Everyone knows Fred Rogers (aka Mister Rogers).
But after reading about his background and accomplishments, I wanted to know…how did he become the man he was?
And then I found a copy of one of his letters listing ten books that influenced him.
Here’s the list.
So I’ve been checking them out and now I’m on number #6.
You can read my first blog here.
The Angry Book has been the most difficult book so far and it made me, well….angry. I didn’t agree with everything the book said.
The premise of the book is that behind virtually every problem you can experience—drinking too much, depression, frequent injuries, not sleeping, feeling guilty, anxiety—is the fact that you are harboring anger and not releasing it in a healthy fashion.
First, I was confused, having been told (and believed) that behind a lot of anger is depression, insecurity or fear. The author, Theodore Rubin MD, was saying just the reverse.
I was frustrated… and I was only a third into the book. I’d just finished a section of the book called ‘Self-Sabotage’ which dealt with the issue of self-hate. One section, in particular, made me roll my eyes:
A very blatant form of self-hate is accident proneness. Its victims are somehow involved in accident after accident with no awareness of their purposeful involvement.
I put the book down in disgust, turned on the tv… and started watching a PBS program about Margaret Mitchell— the author of Gone with the Wind.
The biography started with her childhood and from the beginning we’re told that Margaret’s mother was not as affectionate as Margaret would have liked. In fact, you get the sense that there was a serious disconnect between Margaret and her mother.
Later we’re told that during her childhood, Margaret suffered an ankle injury. After that, she had a ‘series’ of ankle injuries, usually followed by a bout of depression. Holy cow. Is this what he was talking about?
Margaret’s mother died of influenza (get those flu shots!) during her daughter’s freshman year in college and Margaret didn’t make it home in time to say goodbye. Her mother did leave a note behind, but it wasn’t what you’d imagine with lots of declarations of love for her daughter. It was, more accurately, a list of instructions for Margaret to follow. Definitely unresolved issues for poor Margaret.
By this time, I wasn’t surprised that Margaret continued to have ankle problems.
When she took a long time to recover from one particular injury, her husband grew tired of bringing her library books to amuse herself. He insisted that she write her own book. You guessed it— Gone with the Wind.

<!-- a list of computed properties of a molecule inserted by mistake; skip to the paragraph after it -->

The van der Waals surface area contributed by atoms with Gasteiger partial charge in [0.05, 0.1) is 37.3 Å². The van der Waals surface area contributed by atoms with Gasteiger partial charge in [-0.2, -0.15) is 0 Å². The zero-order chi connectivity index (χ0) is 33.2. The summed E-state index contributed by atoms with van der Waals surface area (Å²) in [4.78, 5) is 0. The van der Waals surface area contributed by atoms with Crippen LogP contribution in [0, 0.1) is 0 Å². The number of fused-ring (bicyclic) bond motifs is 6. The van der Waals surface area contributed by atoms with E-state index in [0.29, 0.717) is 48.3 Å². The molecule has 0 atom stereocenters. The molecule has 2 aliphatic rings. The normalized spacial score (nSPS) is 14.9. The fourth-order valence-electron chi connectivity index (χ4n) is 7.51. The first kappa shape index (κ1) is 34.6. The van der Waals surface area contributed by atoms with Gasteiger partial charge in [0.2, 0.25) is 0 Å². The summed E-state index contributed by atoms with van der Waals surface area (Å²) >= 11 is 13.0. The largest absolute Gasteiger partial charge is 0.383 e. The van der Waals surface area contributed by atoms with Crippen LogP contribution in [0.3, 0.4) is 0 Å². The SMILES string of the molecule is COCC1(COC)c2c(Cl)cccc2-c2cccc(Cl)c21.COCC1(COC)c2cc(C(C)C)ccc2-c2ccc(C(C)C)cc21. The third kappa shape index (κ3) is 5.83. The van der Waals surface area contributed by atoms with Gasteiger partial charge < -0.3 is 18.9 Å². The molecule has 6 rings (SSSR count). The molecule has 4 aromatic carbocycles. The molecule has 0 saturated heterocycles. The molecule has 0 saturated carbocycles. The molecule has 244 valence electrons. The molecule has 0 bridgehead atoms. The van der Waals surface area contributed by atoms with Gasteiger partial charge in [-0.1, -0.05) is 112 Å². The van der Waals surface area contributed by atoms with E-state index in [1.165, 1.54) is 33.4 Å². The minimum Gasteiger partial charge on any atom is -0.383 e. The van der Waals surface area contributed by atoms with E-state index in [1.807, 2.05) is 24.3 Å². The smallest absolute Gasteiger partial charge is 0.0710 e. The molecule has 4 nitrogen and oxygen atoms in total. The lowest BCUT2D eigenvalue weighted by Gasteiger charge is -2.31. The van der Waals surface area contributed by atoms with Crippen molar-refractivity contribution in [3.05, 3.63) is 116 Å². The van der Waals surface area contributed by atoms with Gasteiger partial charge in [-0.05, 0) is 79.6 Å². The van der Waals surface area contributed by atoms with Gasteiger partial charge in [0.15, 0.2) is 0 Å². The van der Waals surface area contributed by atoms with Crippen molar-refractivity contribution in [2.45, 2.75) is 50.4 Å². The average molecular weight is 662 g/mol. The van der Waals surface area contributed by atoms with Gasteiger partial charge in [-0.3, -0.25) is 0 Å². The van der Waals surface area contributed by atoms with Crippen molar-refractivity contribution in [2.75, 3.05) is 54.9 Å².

Ok, so maybe there is something to this book.
But let me give you one excerpt that got my blood pressure up and see if you agree. Dr Rubin describes a young boy that is destroying department store displays. None of the salespeople can get him to stop. A store psychologist (I’ve never heard of this, by the way) whispers a few words in the boy’s ear and…
…as if by magic, the storm was over. One of the salesmen eager to participate in obvious wisdom asked the psychologist what he said. He replied, “I simply said stop upsetting the store, you little—or I’ll beat your—off.”
His analysis of the situation was : “The boy had been told honestly and straighforwardly, with honest respect, within what limits he could operate.”
Could you imagine Fred Rogers saying that to a young, disobedient boy?
But allow me to play armchair psychologist for a minute. Dr Rubin wrote an earlier book titled Anti-Semitism: A Disease of the Mind. The book seems to claim that all anger against the Jewish race was a form of mental illness…
As a child, Ted Rubin could not understand why some people hated him and his family only because they were Jews.
As a psychiatrist, Dr Rubin learned that Anti-Semitism and other deep seated prejudices are non-organic diseases of the mind: malignant emotional illnesses that can be treated by only first understanding the unique psychodynamics involved.
Violent "acting out," in the case of anti-Semites, often results from gender confusion, homophobia and an identification with macho toughness, claims Rubin.
I think Dr Rubin is the one that’s angry.
So what did Fred Rogers get from this book?
How could he be inspired by a book that promoted ‘losing your temper’?
A blog by Tim Madigan answers that question by relating a quote from Rogers.
“There’s no ‘should or ‘should not’ when it comes to having feelings. They’re part of who we are and their origins are beyond our control.”
I think it was probably very interesting for Rogers to peek behind someone’s behavior and see the emotions driving it. But did Rogers agree and live by all of Rubin’s principals?
The book says that ‘releasing anger can lead to greater health, happiness and emotional wholeness.'
I’m sure Rogers believed that part (he recommended playing the piano) but he added an important distinction…
“I’ve told the children there are many things you can do with your feelings that don’t hurt yourself or anyone else…”
Anger is a risky emotion. Holding it in, diverting it, converting it or preserving it can all lead to terrible problems. But letting it loose on your offender…well, that’s not Mister Roger’s way.
PS. Rogers didn’t use profanity when he was upset. Those that knew him stated that when he’d come to his office and see a mountain-sized pile of fan mail, he take one look and say ‘mercy’. That’s it…the strongest word he was ever known to say.